ifin you want to learn how to make your sedan run ,, read Race Car Suspension class in this very forum.. i cover FWD cars in it
  7. Jul 3, 2017 #6
    IMG_4591.PNG IMG_4592.PNG This is the direction I'm talking about. F1 knew by ramping the front of the tunnel you can increase the speed of air thus reducing air pressure = downforce. Is there any logic in this on a street car?
  8. Jul 3, 2017 #7

    Ranger Mike

    User Avatar
    Science Advisor
    Gold Member

    absolutely not.. for get it..you have at least 3 inch +/- suspension travel required for pot holes, speed bumps road conditions etc...no way can you seal up the front and sides to get any kind of aero on this door slammer..go for items i note in race car suspension class
  9. Jul 3, 2017 #8
    The maximum amount of down force you'll generate with a Civic... especially trying to use ground effect is approximately zero.
    If you want to go fast in it do the following:

    Make the interior look like this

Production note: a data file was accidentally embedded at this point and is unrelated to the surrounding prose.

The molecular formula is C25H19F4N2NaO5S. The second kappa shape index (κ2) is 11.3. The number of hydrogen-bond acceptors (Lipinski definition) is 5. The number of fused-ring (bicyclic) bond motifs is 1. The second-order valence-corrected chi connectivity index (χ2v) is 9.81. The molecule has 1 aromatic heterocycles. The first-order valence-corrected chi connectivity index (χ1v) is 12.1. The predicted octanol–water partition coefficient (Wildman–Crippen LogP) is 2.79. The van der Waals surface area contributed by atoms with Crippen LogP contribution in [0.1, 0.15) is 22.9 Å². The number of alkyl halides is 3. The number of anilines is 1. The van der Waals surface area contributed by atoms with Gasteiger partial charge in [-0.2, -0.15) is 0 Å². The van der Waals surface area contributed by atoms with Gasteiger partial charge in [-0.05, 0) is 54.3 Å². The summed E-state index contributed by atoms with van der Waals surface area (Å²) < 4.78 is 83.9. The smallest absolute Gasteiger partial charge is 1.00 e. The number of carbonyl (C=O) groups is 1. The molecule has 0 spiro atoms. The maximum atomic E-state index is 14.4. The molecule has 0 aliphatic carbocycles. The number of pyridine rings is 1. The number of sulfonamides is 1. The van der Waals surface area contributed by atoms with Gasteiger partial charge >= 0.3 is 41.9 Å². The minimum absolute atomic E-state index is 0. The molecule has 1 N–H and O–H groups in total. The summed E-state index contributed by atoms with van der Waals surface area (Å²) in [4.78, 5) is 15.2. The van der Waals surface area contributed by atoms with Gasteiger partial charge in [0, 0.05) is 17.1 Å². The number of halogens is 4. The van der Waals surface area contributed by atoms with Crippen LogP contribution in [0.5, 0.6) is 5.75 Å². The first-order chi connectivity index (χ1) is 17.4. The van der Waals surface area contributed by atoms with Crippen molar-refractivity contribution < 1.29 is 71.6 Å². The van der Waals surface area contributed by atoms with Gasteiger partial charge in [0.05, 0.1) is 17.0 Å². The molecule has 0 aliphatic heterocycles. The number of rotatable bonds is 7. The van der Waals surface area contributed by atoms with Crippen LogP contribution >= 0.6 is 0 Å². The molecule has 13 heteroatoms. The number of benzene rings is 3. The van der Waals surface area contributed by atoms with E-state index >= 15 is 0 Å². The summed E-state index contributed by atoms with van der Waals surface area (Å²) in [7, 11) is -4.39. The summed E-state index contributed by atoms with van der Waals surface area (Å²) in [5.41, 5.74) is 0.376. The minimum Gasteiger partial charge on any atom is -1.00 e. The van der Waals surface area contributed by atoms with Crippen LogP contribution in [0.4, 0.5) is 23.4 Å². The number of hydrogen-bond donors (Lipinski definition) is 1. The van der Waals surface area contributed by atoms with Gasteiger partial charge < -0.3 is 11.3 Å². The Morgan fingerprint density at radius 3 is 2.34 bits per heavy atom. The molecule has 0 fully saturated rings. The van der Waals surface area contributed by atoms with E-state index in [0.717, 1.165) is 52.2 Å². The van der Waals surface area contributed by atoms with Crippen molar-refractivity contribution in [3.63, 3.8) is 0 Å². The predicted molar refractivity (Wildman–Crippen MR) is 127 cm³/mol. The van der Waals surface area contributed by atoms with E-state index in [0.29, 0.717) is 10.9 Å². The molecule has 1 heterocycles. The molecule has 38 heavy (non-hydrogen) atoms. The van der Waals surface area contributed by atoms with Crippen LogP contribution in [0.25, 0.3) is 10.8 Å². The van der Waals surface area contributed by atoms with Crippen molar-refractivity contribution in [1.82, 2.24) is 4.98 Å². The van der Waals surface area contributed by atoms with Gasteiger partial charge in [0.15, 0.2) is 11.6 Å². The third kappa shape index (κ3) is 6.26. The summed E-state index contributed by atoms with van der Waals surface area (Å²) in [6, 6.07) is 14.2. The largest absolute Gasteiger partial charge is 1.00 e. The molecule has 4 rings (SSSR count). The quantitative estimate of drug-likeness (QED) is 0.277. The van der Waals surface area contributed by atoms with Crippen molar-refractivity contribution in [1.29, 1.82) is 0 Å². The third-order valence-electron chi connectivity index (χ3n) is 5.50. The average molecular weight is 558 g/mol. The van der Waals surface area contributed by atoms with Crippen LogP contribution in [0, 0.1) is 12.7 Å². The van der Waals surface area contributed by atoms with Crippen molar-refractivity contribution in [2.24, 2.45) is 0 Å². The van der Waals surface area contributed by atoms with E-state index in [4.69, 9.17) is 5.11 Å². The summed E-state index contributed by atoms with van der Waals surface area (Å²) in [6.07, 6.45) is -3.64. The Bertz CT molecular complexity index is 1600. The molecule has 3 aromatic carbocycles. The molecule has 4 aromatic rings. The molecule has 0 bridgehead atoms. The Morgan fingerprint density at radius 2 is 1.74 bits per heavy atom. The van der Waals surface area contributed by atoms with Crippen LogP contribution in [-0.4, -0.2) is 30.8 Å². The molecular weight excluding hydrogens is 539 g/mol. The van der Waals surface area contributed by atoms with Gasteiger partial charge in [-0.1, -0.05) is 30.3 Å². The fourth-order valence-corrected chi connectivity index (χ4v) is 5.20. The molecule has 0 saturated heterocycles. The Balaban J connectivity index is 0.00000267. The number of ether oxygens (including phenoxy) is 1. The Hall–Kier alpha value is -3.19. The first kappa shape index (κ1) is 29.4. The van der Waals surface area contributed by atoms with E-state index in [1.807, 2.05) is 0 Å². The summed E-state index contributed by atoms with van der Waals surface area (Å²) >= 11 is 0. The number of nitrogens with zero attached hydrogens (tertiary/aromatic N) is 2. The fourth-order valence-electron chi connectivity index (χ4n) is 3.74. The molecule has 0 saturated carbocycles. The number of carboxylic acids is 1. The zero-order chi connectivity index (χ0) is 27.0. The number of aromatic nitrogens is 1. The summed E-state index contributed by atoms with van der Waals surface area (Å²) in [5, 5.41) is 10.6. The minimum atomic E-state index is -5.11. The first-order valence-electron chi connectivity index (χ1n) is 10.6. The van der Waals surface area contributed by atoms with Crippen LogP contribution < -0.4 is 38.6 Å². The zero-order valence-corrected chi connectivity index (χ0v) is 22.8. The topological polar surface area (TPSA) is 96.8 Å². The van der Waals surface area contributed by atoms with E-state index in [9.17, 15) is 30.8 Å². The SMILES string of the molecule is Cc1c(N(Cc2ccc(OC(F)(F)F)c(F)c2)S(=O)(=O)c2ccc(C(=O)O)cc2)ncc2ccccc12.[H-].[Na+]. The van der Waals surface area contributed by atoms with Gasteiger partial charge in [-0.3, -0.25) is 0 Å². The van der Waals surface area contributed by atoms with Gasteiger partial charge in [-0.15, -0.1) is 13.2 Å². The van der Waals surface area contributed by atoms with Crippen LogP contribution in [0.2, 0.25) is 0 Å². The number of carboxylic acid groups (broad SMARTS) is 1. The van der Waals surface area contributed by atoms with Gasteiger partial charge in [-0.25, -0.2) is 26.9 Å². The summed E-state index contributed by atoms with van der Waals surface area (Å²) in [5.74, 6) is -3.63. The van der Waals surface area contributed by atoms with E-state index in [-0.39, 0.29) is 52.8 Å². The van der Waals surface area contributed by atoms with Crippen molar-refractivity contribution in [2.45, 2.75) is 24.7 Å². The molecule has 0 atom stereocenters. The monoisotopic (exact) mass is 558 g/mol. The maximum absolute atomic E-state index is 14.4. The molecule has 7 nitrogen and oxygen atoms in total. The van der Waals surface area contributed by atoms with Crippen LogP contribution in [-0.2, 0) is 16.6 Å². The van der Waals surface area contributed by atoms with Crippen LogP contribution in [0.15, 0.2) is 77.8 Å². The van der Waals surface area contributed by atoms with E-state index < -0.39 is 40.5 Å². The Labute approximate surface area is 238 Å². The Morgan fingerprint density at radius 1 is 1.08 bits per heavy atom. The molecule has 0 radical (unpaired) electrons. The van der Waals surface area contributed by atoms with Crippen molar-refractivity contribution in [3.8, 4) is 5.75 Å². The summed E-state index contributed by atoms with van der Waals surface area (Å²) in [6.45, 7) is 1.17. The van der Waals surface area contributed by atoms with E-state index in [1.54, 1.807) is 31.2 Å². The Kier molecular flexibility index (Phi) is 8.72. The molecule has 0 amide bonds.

Add a good set of these:
    And if you've got the cash:

    = trackday weapon
  10. Jul 3, 2017 #9

    jack action

    User Avatar
    Science Advisor
    Gold Member

    The idea behind the 70's Formula car is to create a very large inverted wing. Being close to the ground, it create a tunnel effect that increases the effect of the wing. An important characteristic of the wing is that it has a center of pressure (CP) where all the aerodynamic forces act (the aerodynamic equivalent of a center of mass). Where you put that CP have a big effect on the front/rear load distribution. For such a big wing, you probably want a 50/50 distribution, so it is mostly centered relative to the car (the CP should be close to where it is the closest to the ground).

    If you can't create that perfect wing shape (like with a sedan with an engine and other components in the way), then you must use another approach.